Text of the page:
Excitability and isometric contractile properties of mammalian skeletal muscle constructs engineered in vitro

  • Robert G. Dennis
  • Paul E. KosnikII
Cell and Tissue Models


Our purpose was to engineer three-dimensional skeletal muscle tissue constructs from primary cultures of adult rat myogenic precursor cells, and to measure their excitability and isometric contractile properties. The constructs, termed myooids, were muscle-like in appearance, excitability, and contractile function. The myooids were 12 mm long and ranged in diameter from 0.1 to 1 mm. The myooids were engineered with synthetic tendons at each end to permit the measurement of isometric contractile properties. Within each myooid the myotubes and fibroblasts were supported by an extracellular matrix generated by the cells themselves, and did not require a preexisting scaffold to define the size, shape, and general mechanical properties of the resulting structure. Once formed, the myooids contracted spontaneously at approximately 1 Hz, with peak-to-peak force amplitudes ranging from 3 to 30 μN. When stimulated electrically the myooids contracted to produce force. The myooids (n=14) had the following mean values: diameter of 0.49 mm, rheobase of 1.0 V/mm, chronaxie of 0.45 ms, twitch force of 215 μN, maximum isometric force of 440 μN, resting baseline force of 181 μN, and specific force of 2.9kN/m2. The mean specific force was approximately 1% of the specific force generated by control adult rat muscle. Based on the functional data, the myotubes in the myooids appear to remain arrested in an early developmental state due to the absence of signals to promote expression of adult myosin isoforms.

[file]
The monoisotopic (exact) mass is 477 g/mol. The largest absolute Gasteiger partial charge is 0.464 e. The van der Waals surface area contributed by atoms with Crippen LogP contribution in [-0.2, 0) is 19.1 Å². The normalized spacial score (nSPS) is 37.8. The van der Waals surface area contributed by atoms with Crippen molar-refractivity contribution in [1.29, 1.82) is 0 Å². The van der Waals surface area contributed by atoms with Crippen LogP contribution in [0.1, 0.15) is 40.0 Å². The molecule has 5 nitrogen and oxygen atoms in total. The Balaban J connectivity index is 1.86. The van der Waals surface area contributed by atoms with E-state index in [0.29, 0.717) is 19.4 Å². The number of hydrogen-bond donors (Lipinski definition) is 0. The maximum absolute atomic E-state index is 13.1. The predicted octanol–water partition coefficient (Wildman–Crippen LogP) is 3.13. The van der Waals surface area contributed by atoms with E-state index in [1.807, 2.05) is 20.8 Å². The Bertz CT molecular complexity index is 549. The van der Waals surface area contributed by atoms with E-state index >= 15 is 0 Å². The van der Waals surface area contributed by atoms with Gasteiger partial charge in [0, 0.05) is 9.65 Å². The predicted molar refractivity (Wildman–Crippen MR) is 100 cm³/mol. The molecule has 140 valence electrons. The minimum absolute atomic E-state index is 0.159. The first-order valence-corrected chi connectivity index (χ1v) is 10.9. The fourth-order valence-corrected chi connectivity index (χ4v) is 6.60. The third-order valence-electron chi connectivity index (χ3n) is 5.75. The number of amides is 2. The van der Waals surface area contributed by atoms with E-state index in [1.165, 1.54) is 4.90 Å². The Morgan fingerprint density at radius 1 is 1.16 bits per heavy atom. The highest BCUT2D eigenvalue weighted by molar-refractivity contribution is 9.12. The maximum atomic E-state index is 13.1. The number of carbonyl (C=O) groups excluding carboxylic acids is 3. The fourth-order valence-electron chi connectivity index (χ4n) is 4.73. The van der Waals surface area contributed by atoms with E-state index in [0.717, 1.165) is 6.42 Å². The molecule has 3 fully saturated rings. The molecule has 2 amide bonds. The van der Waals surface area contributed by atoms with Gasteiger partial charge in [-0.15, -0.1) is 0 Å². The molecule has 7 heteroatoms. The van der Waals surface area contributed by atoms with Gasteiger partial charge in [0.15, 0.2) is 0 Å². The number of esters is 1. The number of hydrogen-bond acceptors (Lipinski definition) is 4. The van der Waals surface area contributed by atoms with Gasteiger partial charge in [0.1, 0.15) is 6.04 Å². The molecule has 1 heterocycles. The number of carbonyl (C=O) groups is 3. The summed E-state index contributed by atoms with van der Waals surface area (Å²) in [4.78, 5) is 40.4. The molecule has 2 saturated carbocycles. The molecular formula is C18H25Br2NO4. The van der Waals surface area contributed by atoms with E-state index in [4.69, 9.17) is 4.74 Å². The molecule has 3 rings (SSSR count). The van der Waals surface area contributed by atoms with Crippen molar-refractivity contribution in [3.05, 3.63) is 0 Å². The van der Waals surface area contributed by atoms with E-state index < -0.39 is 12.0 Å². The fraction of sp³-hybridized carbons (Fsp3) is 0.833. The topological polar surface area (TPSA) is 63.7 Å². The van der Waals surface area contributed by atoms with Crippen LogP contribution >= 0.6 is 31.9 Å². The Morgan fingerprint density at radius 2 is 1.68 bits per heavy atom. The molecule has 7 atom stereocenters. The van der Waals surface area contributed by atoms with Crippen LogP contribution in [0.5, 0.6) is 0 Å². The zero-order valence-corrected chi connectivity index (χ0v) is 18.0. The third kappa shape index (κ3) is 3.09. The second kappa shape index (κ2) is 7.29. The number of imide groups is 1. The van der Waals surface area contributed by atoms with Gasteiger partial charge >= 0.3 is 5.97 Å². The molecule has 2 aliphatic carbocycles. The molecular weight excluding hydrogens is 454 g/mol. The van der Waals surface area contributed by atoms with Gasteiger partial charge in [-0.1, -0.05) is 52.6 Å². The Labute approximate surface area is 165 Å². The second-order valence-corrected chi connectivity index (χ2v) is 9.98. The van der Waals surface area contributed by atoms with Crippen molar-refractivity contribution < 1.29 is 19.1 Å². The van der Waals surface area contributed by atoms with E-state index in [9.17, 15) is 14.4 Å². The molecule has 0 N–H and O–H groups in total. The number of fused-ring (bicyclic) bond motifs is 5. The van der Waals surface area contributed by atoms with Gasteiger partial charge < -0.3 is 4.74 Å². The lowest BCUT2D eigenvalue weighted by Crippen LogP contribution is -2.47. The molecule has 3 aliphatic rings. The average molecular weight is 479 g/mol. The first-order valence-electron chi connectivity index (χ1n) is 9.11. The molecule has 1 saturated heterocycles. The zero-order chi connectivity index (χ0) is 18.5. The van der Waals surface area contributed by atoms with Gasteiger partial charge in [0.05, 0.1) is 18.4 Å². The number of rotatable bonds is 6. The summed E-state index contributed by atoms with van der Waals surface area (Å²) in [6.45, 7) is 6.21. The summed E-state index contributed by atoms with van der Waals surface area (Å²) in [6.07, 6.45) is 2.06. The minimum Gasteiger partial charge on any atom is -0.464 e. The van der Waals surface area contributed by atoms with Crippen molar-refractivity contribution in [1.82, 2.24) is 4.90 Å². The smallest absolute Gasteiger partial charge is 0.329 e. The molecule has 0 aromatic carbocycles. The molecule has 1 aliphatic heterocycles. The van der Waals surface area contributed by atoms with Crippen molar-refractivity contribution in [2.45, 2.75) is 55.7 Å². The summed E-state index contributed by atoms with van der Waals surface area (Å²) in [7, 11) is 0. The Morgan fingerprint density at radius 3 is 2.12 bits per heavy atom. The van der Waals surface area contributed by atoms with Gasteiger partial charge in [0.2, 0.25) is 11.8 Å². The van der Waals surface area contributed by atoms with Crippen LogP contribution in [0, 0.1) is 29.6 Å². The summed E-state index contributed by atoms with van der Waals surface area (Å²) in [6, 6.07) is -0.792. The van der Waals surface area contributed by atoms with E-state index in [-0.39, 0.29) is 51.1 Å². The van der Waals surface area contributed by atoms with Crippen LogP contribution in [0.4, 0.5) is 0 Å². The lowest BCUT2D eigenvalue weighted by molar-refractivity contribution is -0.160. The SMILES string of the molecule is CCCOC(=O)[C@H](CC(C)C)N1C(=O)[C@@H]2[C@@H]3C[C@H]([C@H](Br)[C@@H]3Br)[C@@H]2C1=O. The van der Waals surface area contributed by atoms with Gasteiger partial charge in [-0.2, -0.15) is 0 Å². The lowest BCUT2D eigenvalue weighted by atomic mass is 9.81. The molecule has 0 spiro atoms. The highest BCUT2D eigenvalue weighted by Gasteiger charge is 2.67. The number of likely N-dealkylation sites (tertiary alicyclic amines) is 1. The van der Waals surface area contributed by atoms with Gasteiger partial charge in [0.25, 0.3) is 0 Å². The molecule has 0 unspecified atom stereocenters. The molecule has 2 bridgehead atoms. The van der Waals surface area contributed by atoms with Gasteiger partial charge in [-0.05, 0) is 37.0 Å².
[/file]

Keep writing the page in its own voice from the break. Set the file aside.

Key words

tissue culture tissue engineering organoid myooid myogenesis organogenesis myocytes force measurement muscle contraction cell culture myotubes 


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Copyright information

© Society for In Vitro Biology 2000

Authors and Affiliations

  1. 1.Muscle Mechanics Laboratory, Institute of GerontologyUniversity of MichiganAnn Arbor
  2. 2.Department of Biomedical EngineeringUniversity of MichiganAnn Arbor

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